‘Christopher Robin’ wallows in oversimplification
To distract the world from their secret plan to buy out every other movie studio, Disney has been remaking their animated classics. Most of them have been beat-for-beat live-action remakes, but “Christopher Robin” is more of a sequel to a book that a classic Disney property is based on.
That classic Disney property, of course, is Winnie the Pooh. Do you hear the millennials and baby boomers rejoicing together? Can you taste the honey, almost as sweet as the nostalgia? A visit to Hundred Acre Wood was long overdue, and “Christopher Robin” wastes no time in getting there. The movie opens on Pooh, Tigger, and all their friends having a goodbye dinner for Christopher Robin before he heads off to boarding school. These classic characters have been brought to life with remarkable care: the animation is resplendent in its detail; stitching together the familiar faces with love and attention.
The voice cast sounds just like you’d want them to. Many of them voiced their characters in past animations, while others are new but capture the old personalities perfectly. It does feel like a missed opportunity to meet them all in the movie’s opening, though—the second act brings the animals together one by one, which would be a far better nostalgia trip if they hadn’t already appeared at the start.
“Christopher Robin”, however, is about grown-up Christopher Robin (Ewan McGregor, showing up for a paycheck). Lest you think that he aged gracefully after his magical upbringing, the movie goes to great lengths to convey how lost his luster is: he works at a corporate office for a company that makes luggage. His wife hasn’t seen him smile in years. He reads his daughter textbooks when she goes to bed. At one point, his daughter asks how to have fun, presumably because she’s never had it under Christopher’s watch. He’s so senselessly stuffy that it’s a surprise he doesn’t throw Pooh in front of a train.
This Christopher is the inverse of simplistic kids’ characters that have dominated movies for decades. Where some films have insulted young people by overlooking their serious struggles, “Christopher Robin” insults adults by making its central character a bundle of clichés. One cannot say anything insightful about adulthood if they oversimplify its effect on a person.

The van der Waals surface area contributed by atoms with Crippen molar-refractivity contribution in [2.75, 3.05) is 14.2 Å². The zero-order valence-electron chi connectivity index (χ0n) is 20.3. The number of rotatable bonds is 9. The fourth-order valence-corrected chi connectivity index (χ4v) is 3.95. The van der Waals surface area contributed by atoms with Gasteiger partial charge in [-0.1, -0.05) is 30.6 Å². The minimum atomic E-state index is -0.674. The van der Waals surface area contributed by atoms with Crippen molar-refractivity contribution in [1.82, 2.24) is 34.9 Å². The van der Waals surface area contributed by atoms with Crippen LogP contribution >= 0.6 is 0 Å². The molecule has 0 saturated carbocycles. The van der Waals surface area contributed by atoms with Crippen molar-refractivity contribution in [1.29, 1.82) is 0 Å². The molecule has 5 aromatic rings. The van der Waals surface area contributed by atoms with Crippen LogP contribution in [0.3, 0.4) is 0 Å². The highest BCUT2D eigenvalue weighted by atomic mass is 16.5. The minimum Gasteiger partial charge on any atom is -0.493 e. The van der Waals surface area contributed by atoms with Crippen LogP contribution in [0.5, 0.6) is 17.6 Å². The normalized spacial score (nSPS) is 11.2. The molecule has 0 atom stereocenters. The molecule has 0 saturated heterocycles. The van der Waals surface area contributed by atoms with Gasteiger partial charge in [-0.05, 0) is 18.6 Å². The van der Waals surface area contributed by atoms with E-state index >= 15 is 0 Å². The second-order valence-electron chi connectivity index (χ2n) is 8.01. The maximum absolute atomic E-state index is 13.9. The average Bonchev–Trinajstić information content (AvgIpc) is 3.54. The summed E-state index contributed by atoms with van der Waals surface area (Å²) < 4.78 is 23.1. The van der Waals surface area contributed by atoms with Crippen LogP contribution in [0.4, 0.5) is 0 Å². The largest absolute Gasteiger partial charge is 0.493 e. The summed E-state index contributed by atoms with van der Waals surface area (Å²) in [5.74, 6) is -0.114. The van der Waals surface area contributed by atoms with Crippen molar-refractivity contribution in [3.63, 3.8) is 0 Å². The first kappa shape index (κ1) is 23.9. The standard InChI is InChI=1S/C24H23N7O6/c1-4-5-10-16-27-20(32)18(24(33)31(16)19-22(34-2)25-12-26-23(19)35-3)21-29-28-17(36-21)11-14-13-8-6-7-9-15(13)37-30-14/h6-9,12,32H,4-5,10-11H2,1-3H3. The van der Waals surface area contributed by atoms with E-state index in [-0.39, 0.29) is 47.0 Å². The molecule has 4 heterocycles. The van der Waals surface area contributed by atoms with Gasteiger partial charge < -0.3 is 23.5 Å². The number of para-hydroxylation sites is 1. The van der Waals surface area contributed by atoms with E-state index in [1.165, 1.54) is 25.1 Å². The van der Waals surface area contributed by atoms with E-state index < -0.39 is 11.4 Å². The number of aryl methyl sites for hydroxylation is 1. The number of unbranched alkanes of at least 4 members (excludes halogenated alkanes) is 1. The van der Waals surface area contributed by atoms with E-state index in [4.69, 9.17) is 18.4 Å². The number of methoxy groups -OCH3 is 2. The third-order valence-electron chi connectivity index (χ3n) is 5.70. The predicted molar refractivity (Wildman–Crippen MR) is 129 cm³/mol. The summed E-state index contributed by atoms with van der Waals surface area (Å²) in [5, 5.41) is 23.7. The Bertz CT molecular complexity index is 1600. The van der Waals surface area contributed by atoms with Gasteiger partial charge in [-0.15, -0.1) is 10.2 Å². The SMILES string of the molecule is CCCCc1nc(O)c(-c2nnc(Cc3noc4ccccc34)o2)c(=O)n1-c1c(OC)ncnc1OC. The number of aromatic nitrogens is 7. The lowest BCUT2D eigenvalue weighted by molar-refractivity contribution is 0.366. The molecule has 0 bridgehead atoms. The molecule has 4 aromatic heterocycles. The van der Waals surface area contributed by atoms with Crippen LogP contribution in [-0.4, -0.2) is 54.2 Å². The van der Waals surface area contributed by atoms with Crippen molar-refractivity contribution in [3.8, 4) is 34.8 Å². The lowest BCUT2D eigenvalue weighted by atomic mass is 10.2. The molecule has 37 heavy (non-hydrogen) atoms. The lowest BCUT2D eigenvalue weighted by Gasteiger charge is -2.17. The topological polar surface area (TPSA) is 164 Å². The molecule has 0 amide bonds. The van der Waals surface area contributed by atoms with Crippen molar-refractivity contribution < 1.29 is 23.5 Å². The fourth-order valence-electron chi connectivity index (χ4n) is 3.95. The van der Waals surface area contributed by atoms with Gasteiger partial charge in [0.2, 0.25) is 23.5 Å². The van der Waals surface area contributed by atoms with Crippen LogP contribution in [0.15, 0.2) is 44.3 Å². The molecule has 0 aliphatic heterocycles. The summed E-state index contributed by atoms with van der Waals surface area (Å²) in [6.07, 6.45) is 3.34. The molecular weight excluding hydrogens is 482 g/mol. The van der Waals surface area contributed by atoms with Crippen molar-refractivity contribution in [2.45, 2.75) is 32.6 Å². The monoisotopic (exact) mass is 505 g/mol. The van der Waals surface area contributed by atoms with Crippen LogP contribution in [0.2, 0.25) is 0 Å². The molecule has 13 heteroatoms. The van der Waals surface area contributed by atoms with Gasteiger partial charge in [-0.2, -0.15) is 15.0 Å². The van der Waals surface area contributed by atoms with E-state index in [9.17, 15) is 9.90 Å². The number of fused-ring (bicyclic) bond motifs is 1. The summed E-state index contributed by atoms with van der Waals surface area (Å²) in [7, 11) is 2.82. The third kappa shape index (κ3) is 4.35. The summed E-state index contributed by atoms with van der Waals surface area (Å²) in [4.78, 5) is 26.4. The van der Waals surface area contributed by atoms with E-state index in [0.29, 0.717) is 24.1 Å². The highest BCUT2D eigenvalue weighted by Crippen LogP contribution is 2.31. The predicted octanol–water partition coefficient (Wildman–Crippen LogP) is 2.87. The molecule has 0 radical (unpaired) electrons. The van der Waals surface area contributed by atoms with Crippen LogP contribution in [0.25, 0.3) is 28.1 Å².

But unfortunately, “Christopher Robin” is in the business of oversimplification. It utterly fails to say anything interesting about Christopher’s return to his roots. If you’re an adult and you don’t act exactly like your childhood self, you’ve gone wrong somewhere, Pooh and company suggest. They challenge Christopher’s assertion that there’s more to life than balloons and honey—but there is more to life than balloons and honey. There’s more to adult life than the pursuit of innocent pleasures. Navigating the complex mazes of adulthood requires more than a one-thought-fixes-all Disney affirmation.
Elsewhere in Disney’s many properties, Pixar’s “Inside Out” sees the profound truth about growing up that “Christopher Robin” erases. “Christopher Robin” tells us not to lose any part of ourselves as we age; “Inside Out” recognizes that growing up means we have to let go of things we once treasured. Winnie the Pooh is Christopher’s immortal Bing Bong, refusing to fade away, refusing to acknowledge the hardest parts of getting older. There are moments that Eeyore seems like he acknowledges the role of sadness in adult life, but the movie drowns him out as it trades sadness for ignorant bliss.
Given that “Christopher Robin” is the live-action adaption of a fictional bear, it cannot escape comparisons to “Paddington”. The British bear entered the modern age by tackling issues such as accepting refugees, prison reform, and (somewhat presciently) reuniting immigrant families. “Christopher Robin” is set in 1949 and makes clear that women, among other minorities, aren’t valued in Christopher’s workplace—but the movie drops that issue immediately, preferring instead to let Pooh bear mutter platitudes like “doing nothing often leads to the very best something”.
At least it’s honest about its level of effort. “Christopher Robin” is a beloved icon shoved through a thoughtless formula, full of honey and signifying nothing.